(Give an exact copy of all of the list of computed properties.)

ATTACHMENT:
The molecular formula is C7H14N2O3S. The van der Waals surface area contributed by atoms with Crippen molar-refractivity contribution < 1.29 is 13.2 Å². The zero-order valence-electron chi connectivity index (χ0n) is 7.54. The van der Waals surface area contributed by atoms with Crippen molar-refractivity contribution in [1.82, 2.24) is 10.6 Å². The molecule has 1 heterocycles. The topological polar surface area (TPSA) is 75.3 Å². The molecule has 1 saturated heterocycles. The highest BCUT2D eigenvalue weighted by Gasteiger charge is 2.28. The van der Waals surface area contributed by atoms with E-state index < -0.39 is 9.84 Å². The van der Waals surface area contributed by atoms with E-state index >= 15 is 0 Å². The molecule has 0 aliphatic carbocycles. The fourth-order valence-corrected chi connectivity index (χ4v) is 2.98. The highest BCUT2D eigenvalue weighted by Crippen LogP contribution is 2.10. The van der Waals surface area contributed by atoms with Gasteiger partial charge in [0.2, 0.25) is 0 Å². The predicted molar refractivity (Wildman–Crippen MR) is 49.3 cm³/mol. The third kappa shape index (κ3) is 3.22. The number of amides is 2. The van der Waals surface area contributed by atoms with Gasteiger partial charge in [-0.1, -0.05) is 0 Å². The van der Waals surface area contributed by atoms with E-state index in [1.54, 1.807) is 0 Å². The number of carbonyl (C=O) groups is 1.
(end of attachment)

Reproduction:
The molecular formula is C7H14N2O3S. The van der Waals surface area contributed by atoms with Crippen molar-refractivity contribution < 1.29 is 13.2 Å². The zero-order valence-electron chi connectivity index (χ0n) is 7.54. The van der Waals surface area contributed by atoms with Crippen molar-refractivity contribution in [1.82, 2.24) is 10.6 Å². The molecule has 1 heterocycles. The topological polar surface area (TPSA) is 75.3 Å². The molecule has 1 saturated heterocycles. The highest BCUT2D eigenvalue weighted by Gasteiger charge is 2.28. The van der Waals surface area contributed by atoms with E-state index < -0.39 is 9.84 Å². The van der Waals surface area contributed by atoms with E-state index >= 15 is 0 Å². The molecule has 0 aliphatic carbocycles. The fourth-order valence-corrected chi connectivity index (χ4v) is 2.98. The highest BCUT2D eigenvalue weighted by Crippen LogP contribution is 2.10. The van der Waals surface area contributed by atoms with Gasteiger partial charge in [0.2, 0.25) is 0 Å². The predicted molar refractivity (Wildman–Crippen MR) is 49.3 cm³/mol. The third kappa shape index (κ3) is 3.22. The number of amides is 2. The van der Waals surface area contributed by atoms with Gasteiger partial charge in [-0.1, -0.05) is 0 Å². The van der Waals surface area contributed by atoms with E-state index in [1.54, 1.807) is 0 Å². The number of carbonyl (C=O) groups is 1.